What does the following sandwich have in common with my mobile phone?
It’s sometimes nice to have a cafe lunch instead of the usual hawker fare, and Symmetry is within comfy walking distance of my office on non-humid days. Anne and I ordered this sandwich to share, and it arrived not just sliced in two – but served on two separate platters, with the sides neatly divided into two portions and presented nicely with each half.
I was really impressed because it’s not often that you get such attention to detail at F&B places here. When I Instagrammed this photo and called out the excellent service, my favourite cousin made a good observation:
“This thing about halving of portions, wonder whether it’s any tragedy of sorts that it’s a service standard we marvel at in sg…”
And you know what, she’s quite right. We’ve just been conditioned to expect less, even when eating for 3 to 5 times the price of a hawker meal.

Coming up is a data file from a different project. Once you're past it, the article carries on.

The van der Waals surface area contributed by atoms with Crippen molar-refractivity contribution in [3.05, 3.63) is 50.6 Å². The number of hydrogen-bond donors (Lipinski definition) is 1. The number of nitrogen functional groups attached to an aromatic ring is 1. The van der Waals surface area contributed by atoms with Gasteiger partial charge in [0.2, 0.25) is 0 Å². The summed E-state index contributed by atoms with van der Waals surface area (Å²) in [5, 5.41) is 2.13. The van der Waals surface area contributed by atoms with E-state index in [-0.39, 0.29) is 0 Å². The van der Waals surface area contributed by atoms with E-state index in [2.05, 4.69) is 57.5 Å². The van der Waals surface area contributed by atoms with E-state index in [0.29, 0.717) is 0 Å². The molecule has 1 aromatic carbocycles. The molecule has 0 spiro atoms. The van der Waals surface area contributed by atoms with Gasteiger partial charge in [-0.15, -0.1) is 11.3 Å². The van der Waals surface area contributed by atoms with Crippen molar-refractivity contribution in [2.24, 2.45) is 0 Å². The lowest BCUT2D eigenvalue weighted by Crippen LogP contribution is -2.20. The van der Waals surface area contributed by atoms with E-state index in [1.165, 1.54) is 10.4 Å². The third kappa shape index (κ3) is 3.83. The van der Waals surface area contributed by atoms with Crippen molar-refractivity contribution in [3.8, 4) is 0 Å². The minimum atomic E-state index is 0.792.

The following week, my iPhone mysteriously screwed up on me – the microphone simply wouldn’t detect any sound during a call. So I screwed my courage to the sticking point and dragged James down to the M1 service centre in Paragon.
Based on our prior experience with telcos – well, let’s just say that both of us brought our iPads and wore warm sweaters/jackets in anticipation of being stuck there for a long time. So imagine my surprise when our queue number was called within 3 minutes. A service technician confirmed the hardware fault within 5 minutes, and spent the next 15 minutes facilitating a 1-to-1 equipment exchange. (I didn’t have the phone receipt with me, which is apparently required, but she didn’t make an issue out of it because there were digital records.) All in, we were in and out of the service centre in under 30 minutes.
As with the sandwich story, it’s really a bit sad that I was so impressed at M1’s efficient and helpful service. Once again, it’s entirely because I expected to get screwed around, from my past instances of waiting in a line that never moves and getting ‘assisted’ by a technician that doesn’t know his/her job well enough to actually render useful assistance.
But until this country actually gets to the point where prompt and empathetic service is the norm, I’ll have to continue being amazed by positive experiences like these.